The idea that computers can be used to provide various forms of assistance to clinicians, such as better clinical records, timely prompts and reminders, and assistance in following care pathways, is far from new. A number of well-known centres, particularly in North America, have pioneered such systems, in some cases over decades. We are now beginning to see that their faith was justified, as objective benefits of computer support on clinical effectiveness [1] and cost-effectiveness [2] are emerging.


Until quite recently, the funding available in Europe in this field was relatively modest, but about ten years ago the European Union (EU) established a series of research and development programs in medical informatics. Since then the level of activity and range of projects has expanded substantially.


Although the emphasis of European projects can be different from those in North America (e.g. a greater concentration on primary care) common themes are also apparent. For example, a renewed interest in established methods (e.g. Arden Syntax [3] ) and a desire to develop new methods for standardising medical knowledge and disseminating best clinical practice (e.g. clinical coding systems, guideline interchange formats [4] and technologies for delivering decision support [5, 6]).


In the field of decision support, European developments have paralleled North American trends. There has been a radical shift in emphasis away from providing support for diagnosis decisions (as described in de Dombal’s classic work on diagnosis of acute abdominal pain [7]) towards support for patient management (e.g. the UK health service’s experimental prescribing system, Prodigy [8], and the Dutch trial of the Bloedlink system for assisting GPs in ordering blood tests [9]. As elsewhere, current developments are profoundly influenced by the emergence of the Internet, as indicated by the explosion of clinical guidelines published on the World Wide Web.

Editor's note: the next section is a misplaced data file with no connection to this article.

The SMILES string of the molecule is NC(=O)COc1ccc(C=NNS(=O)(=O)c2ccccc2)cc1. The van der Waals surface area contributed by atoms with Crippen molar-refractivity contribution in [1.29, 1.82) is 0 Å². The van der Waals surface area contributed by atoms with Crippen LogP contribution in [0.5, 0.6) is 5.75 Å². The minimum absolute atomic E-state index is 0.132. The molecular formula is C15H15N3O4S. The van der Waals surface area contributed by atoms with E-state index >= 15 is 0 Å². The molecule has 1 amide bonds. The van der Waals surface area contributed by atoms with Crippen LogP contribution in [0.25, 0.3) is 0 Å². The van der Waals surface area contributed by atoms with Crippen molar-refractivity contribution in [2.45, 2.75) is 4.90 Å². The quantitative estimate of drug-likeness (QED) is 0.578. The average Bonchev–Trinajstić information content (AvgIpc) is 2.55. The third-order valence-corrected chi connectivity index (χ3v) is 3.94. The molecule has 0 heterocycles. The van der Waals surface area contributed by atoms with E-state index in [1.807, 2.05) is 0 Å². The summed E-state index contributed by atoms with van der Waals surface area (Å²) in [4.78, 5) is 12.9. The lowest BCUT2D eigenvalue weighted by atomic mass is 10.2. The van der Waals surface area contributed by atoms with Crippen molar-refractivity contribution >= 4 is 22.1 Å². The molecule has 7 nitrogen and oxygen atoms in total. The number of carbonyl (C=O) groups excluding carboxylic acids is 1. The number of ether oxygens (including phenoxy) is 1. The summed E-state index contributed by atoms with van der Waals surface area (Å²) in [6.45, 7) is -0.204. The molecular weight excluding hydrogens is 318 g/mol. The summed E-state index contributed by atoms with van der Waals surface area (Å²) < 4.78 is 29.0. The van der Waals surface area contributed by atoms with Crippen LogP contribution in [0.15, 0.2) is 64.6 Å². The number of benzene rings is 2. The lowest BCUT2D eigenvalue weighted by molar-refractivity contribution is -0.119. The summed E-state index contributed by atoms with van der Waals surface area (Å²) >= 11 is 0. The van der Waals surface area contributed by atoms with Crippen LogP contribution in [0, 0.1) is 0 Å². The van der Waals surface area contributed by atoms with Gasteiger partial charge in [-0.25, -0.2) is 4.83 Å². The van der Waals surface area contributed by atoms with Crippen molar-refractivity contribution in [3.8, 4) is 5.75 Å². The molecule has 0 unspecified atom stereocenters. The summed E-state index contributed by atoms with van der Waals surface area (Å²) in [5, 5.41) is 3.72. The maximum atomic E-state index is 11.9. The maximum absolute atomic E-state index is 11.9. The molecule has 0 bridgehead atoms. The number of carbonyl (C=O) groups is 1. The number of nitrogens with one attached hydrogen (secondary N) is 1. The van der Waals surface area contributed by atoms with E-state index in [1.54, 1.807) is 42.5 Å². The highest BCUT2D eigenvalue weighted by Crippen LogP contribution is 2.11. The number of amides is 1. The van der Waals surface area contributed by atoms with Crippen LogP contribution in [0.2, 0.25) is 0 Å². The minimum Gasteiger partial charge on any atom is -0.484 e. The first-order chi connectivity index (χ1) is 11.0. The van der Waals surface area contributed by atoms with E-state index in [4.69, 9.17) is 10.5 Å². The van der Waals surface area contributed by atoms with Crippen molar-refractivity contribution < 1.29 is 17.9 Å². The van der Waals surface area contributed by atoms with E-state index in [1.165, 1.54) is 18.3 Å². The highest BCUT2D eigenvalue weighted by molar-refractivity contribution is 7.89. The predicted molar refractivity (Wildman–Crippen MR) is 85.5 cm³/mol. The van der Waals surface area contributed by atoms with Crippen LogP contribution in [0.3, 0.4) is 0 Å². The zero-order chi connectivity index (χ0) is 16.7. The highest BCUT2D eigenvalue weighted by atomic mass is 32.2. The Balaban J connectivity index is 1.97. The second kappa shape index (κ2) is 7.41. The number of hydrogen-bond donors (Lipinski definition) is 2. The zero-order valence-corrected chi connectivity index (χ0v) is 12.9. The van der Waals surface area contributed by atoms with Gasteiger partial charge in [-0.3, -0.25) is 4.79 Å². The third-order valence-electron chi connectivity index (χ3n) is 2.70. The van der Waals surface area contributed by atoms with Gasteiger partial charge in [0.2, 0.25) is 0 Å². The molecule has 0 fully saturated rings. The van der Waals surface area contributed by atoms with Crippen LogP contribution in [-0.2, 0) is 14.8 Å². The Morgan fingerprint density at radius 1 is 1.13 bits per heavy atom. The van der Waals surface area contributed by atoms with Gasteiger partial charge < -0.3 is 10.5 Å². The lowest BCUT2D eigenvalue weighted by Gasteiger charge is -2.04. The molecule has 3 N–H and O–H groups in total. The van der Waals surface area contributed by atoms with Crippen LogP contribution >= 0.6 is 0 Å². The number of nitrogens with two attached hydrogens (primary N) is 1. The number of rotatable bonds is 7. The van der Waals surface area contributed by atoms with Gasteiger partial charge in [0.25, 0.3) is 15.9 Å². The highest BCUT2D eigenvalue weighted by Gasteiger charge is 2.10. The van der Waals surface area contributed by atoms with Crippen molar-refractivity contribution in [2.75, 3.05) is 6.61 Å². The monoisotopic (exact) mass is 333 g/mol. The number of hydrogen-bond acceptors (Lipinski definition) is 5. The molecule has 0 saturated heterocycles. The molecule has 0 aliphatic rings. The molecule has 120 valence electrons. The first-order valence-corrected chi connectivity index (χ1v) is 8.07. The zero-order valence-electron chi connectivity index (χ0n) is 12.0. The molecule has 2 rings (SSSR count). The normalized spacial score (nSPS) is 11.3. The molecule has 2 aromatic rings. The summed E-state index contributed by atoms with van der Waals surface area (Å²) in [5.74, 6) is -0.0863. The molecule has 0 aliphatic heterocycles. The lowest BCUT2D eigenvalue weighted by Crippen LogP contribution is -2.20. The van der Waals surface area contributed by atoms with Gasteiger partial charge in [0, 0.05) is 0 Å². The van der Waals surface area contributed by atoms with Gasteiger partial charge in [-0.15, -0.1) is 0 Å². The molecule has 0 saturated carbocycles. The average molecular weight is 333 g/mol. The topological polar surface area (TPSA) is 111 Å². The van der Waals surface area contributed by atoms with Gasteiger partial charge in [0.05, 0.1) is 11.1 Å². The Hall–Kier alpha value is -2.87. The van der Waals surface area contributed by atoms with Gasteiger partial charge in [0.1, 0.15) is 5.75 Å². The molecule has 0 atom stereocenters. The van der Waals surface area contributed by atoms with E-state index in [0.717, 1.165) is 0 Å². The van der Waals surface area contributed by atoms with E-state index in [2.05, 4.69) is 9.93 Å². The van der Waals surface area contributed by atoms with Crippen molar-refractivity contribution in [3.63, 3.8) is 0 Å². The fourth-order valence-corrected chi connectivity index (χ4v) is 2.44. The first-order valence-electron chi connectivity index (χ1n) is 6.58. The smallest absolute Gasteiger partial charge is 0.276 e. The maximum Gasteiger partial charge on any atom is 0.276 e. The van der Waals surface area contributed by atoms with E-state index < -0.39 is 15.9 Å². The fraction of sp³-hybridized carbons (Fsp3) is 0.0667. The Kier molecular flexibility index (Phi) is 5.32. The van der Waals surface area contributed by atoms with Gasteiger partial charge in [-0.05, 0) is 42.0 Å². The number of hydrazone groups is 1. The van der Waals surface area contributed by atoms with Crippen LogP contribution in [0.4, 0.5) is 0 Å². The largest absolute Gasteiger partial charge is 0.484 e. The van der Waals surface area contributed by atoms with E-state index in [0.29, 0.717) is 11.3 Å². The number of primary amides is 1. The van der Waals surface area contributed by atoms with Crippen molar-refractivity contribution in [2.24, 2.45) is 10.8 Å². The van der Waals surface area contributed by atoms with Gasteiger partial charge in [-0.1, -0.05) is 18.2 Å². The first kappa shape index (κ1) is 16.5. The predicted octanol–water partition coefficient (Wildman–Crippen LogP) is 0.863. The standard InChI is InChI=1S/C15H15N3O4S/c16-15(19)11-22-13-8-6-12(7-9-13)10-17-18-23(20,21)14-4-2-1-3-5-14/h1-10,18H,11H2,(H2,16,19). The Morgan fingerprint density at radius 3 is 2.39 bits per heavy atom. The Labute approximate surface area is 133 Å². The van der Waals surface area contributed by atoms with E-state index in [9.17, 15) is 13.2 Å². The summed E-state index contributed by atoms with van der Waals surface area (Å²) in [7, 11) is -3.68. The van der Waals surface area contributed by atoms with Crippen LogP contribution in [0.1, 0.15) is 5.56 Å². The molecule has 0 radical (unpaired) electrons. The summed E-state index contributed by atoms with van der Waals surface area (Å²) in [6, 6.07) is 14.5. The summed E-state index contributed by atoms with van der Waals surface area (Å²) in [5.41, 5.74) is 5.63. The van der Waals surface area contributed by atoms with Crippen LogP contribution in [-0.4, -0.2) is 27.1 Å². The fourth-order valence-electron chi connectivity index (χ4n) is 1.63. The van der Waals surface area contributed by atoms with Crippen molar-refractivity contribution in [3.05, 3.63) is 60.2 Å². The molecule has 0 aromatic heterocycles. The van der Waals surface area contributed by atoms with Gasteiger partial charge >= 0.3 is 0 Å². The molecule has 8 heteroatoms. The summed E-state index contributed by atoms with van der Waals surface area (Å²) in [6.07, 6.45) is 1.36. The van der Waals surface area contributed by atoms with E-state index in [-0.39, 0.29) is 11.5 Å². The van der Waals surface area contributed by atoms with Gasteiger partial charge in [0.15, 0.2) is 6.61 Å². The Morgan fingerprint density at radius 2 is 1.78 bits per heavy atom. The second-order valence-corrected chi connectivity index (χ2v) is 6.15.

Work on advanced clinical information technologies is now developing strongly in Europe. Mainstream R&D in new technologies (e.g. multimedia), communications (e.g. the Internet and intranet technologies), and object-oriented programming languages and tools (e.g. CORBA, JAVA) are strongly influenced by US developments. However, Europe is also showing distinctive strengths in certain areas. For example, formal methods for software engineering (e.g. Z [10], VDM [11]) have always been strong, and these are being transferred into knowledge engineering (e.g. ML2 [12], DESIRE [13]).


There is also a strong European tradition in the development of software technologies based on mathematical logic (e.g. logic programming languages like Prolog, deductive databases, constraint solving systems), and these are having considerable influence on new technologies for machine learning and software agents. There is a growing interest in safety-critical applications using both conventional methods [14] and logic-based and AI techniques [15, 16, 17]. Our own work on medical systems has been particularly influenced by formal software engineering [18], and the PROforma technology described below exploits a number of ideas from these areas.


The work described in this paper is characterised by an emphasis on rigorous design and systematic development methodologies for clinical applications, based on an integration of methods from logic programming and software engineering, or logic engineering [19].